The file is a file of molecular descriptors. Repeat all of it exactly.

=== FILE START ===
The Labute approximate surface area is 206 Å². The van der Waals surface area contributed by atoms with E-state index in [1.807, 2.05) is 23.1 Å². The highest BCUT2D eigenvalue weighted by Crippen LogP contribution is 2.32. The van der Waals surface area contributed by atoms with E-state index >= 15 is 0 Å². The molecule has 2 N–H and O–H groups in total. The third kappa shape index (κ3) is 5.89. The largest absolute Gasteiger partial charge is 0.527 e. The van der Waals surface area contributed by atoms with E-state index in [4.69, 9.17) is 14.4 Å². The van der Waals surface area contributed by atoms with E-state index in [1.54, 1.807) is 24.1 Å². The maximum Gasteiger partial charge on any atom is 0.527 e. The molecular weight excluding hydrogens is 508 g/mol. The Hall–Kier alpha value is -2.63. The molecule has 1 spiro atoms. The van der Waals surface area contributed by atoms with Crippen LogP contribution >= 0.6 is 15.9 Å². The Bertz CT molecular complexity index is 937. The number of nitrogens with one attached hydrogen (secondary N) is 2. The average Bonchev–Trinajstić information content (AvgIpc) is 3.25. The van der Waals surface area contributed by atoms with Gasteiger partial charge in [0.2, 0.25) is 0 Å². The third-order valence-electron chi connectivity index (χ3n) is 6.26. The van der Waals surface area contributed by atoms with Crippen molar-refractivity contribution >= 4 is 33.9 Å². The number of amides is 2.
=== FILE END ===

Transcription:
The Labute approximate surface area is 206 Å². The van der Waals surface area contributed by atoms with E-state index in [1.807, 2.05) is 23.1 Å². The highest BCUT2D eigenvalue weighted by Crippen LogP contribution is 2.32. The van der Waals surface area contributed by atoms with E-state index >= 15 is 0 Å². The molecule has 2 N–H and O–H groups in total. The third kappa shape index (κ3) is 5.89. The largest absolute Gasteiger partial charge is 0.527 e. The van der Waals surface area contributed by atoms with E-state index in [4.69, 9.17) is 14.4 Å². The van der Waals surface area contributed by atoms with E-state index in [1.54, 1.807) is 24.1 Å². The maximum Gasteiger partial charge on any atom is 0.527 e. The molecular weight excluding hydrogens is 508 g/mol. The Hall–Kier alpha value is -2.63. The molecule has 1 spiro atoms. The van der Waals surface area contributed by atoms with Crippen LogP contribution >= 0.6 is 15.9 Å². The Bertz CT molecular complexity index is 937. The number of nitrogens with one attached hydrogen (secondary N) is 2. The average Bonchev–Trinajstić information content (AvgIpc) is 3.25. The van der Waals surface area contributed by atoms with Gasteiger partial charge in [0.2, 0.25) is 0 Å². The third-order valence-electron chi connectivity index (χ3n) is 6.26. The van der Waals surface area contributed by atoms with Crippen molar-refractivity contribution >= 4 is 33.9 Å². The number of amides is 2.